“Take what I have said kindly; I wish only to induce your religious part to have more charity for your scientific self, and the reverse. Both religion and science are working towards the good of man, although their devotees are human and by human error, bring privations, sufferings, and sorrows to men. Neither can fill the place of the other; each should extend a helping hand, and have charity for the shortcomings of the other; they are not antagonists, but workers in one field; both must stand the criticisms of mutual antagonists, and both have cause to fear the evils of fanaticism within their own ranks more than the attacks of opponents from without.” ~John Uri Lloyd
Science VS Religion
Science and religion was once a single thing, but for several centuries, we have operated in much of the world as if science and religion are enemies, and those who are followers of one cannot be true devotees of the other. The result is a world that is a complete mess with both groups blaming the other and accepting no responsibility for it themselves.
The Science Side
Recently, we are seeing memes on social media coming from the spokesmen for the scientific community saying things like “A scientific truth remains true, even if many refuse to believe it.” While that statement by itself is true, it has problems. First, it sounds way to much like the priests and ministers saying that if you don’t belief what they preach, that doesn’t change the truth. Second, it accepts no responsibility for the lack of acceptance by a large part of the public.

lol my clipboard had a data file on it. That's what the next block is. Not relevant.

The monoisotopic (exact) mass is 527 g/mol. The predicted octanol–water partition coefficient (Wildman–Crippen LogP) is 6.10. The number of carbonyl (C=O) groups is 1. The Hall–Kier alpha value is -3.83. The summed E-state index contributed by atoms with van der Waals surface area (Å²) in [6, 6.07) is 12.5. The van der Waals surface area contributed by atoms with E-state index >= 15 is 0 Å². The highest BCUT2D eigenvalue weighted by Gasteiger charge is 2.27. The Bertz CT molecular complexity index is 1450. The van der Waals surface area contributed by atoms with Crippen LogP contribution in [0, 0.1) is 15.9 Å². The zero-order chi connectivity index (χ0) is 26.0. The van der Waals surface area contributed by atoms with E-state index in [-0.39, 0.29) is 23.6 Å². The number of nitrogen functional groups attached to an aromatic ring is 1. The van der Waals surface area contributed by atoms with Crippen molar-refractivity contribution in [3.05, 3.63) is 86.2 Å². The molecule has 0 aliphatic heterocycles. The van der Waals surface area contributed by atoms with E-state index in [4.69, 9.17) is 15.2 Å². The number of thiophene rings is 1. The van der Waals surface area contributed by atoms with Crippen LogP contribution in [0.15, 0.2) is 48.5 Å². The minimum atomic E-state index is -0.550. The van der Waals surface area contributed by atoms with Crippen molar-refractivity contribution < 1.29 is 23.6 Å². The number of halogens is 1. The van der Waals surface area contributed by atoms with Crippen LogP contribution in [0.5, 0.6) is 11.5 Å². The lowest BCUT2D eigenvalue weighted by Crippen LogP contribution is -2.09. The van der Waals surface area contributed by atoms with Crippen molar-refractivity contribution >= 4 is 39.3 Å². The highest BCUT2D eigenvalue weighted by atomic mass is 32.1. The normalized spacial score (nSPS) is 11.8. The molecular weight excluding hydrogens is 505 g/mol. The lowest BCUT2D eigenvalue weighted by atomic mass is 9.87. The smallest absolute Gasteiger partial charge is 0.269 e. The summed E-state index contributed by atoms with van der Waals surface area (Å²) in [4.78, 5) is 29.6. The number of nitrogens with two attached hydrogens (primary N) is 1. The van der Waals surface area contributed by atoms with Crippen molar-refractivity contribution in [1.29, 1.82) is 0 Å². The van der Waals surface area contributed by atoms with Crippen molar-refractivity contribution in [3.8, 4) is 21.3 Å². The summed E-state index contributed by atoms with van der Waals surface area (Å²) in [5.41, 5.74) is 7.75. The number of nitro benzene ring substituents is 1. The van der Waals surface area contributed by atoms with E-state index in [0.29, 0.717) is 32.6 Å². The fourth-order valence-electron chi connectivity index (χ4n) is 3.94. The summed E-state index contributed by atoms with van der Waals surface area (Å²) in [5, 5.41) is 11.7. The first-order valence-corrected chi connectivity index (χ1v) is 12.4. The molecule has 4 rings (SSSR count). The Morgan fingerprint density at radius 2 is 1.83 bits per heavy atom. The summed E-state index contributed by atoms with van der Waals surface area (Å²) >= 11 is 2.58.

Lets look at some of the reasons people have stopped blindly accepting everything the scientific community pushes. In the 1960s and 1970s we had a number of studies done by scientists who showed that cigarette smoking caused health problems. The tobacco companies fought back by hiring scientists of their own who debunked those studies, insisting they were poorly done, not large enough to mean anything, and so on. These bought scientists then released studies of their own that proved that cigarettes were completely harmless. It took decades for enough evidence to come out to convince every one of the dangers of tobacco and force governments to take action.
Around the same time as the tobacco debate, there were other dubious pronouncements from people of science. A Harvard University nutritionist pronounced pizza to be one of the healthiest things we could eat. Many believed it, until the word got out that Pizza Hut had donated millions to Harvard weeks before the unbiased opinion was drafted. Another pronouncement said much the same for soup, after Campbell’s Soup donated to the university. And on and on it went.
Today we have scientists insisting that both vaccines and GMO foods are completely safe, despite the fact that almost none of them have done independent studies to prove it, but are relying instead on the studies done by the makers of those products.
So if science wants to be heard, they need to stop putting the blame on religion and poor education, and look also at their own behavior.